If you are traveling to the United States for employment, then you may be confused by the variety of eligibility and paperwork requirements necessary to obtain a work permit. In many cases, your employer will have already taken care of these requirements or will help you to understand the process, but it can still be useful to learn the details yourself. In general, you will need a visa if you are not an American citizen or permanent resident and you intend to do any work (even temporary work) within the United States.
Note that the purpose of any visa is to indicate that you are eligible to enter the country for the reason given by the visa.
H1B vs. H2B Visas
The two most common types of work visas are H1B and H2B visas. The type of visa that you will need will depend on your background and the type of work that you will be doing in the United States.
H1B visas are reserved for workers who have completed some form of college degree or who are otherwise highly skilled. Additionally, H1B visa applicants must have already secured employment within the United States. If you are eligible for an H1B visa, then your sponsoring employer must petition for the visa on your behalf. You cannot begin the process on your own.
H2B visas, on the other hand, are for temporary workers that will not be employed in highly skilled or agricultural occupations. As with an H1B visa, you must first secure employment in the US before you are eligible for a visa and you must be able to show that your stay in the US will only be for the duration of your employment. Your employer will then begin the petition process to secure an H2B visa so that you can begin work.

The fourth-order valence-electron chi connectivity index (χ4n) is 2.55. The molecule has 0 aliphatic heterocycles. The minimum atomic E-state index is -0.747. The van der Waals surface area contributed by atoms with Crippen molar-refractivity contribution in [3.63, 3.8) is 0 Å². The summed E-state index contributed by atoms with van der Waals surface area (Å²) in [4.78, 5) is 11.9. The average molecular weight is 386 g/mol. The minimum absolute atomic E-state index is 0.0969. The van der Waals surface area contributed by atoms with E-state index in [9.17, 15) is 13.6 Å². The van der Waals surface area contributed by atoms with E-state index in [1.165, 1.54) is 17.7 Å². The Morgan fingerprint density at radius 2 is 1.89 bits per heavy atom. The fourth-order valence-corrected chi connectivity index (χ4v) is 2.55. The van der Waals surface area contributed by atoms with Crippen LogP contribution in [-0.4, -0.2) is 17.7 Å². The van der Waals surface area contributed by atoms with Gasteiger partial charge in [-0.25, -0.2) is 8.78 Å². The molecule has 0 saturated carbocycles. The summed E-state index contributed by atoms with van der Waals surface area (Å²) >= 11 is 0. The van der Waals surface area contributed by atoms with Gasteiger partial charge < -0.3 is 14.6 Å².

Other Types of Work Visas
There are a large variety of visas available to foreign nationals wishing to travel to the United States, but many workers will be covered by either H1B or H2B visas. If these visas do not cover your particular situation, you may be eligible for one of the other work visas offered by the United States:
- H2A visas are reserved for temporary or seasonal agricultural workers
- L1 visas are appropriate if you are employed outside of the United States and your current employer wishes to transfer you to a US location
- If you are opening a business in the United States, you may be eligible for an E2 visa
Work Visa Limitations
Although specific eligibility requirements and limitations vary between visa types, all work visas issued by the United States are temporary work visas. This means that you are not permitted to remain in the country indefinitely and often requires that your visa be periodically renewed. Depending on the type of visa, extensions may be available, but you will be required to apply for permanent residency if you wish to continue working for a US employer indefinitely.